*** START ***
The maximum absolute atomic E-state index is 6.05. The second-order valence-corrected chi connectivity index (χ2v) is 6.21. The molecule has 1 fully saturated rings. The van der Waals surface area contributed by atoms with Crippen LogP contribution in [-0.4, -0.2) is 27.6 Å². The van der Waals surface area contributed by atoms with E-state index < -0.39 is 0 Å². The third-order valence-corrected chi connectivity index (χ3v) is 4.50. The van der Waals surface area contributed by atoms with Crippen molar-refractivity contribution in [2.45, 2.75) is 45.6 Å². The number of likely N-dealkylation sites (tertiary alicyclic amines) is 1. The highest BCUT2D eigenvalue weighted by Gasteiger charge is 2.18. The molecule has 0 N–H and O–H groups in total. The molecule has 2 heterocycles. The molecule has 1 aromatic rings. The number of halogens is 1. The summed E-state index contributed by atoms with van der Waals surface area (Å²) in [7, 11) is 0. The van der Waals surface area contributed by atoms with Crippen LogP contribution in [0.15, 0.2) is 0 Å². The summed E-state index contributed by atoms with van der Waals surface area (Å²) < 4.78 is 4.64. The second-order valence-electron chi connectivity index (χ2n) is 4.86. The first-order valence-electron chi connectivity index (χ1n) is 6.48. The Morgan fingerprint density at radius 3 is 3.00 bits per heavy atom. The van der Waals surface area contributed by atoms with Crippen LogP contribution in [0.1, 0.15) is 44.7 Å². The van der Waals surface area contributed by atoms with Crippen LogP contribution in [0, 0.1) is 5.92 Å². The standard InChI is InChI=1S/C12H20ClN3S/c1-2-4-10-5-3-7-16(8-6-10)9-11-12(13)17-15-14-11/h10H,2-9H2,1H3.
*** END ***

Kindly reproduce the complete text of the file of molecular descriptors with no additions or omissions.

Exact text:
The maximum absolute atomic E-state index is 6.05. The second-order valence-corrected chi connectivity index (χ2v) is 6.21. The molecule has 1 fully saturated rings. The van der Waals surface area contributed by atoms with Crippen LogP contribution in [-0.4, -0.2) is 27.6 Å². The van der Waals surface area contributed by atoms with E-state index < -0.39 is 0 Å². The third-order valence-corrected chi connectivity index (χ3v) is 4.50. The van der Waals surface area contributed by atoms with Crippen molar-refractivity contribution in [2.45, 2.75) is 45.6 Å². The number of likely N-dealkylation sites (tertiary alicyclic amines) is 1. The highest BCUT2D eigenvalue weighted by Gasteiger charge is 2.18. The molecule has 0 N–H and O–H groups in total. The molecule has 2 heterocycles. The molecule has 1 aromatic rings. The number of halogens is 1. The summed E-state index contributed by atoms with van der Waals surface area (Å²) in [7, 11) is 0. The van der Waals surface area contributed by atoms with Crippen LogP contribution in [0.15, 0.2) is 0 Å². The summed E-state index contributed by atoms with van der Waals surface area (Å²) < 4.78 is 4.64. The second-order valence-electron chi connectivity index (χ2n) is 4.86. The first-order valence-electron chi connectivity index (χ1n) is 6.48. The Morgan fingerprint density at radius 3 is 3.00 bits per heavy atom. The van der Waals surface area contributed by atoms with Crippen LogP contribution in [0.1, 0.15) is 44.7 Å². The van der Waals surface area contributed by atoms with Crippen LogP contribution in [0, 0.1) is 5.92 Å². The standard InChI is InChI=1S/C12H20ClN3S/c1-2-4-10-5-3-7-16(8-6-10)9-11-12(13)17-15-14-11/h10H,2-9H2,1H3.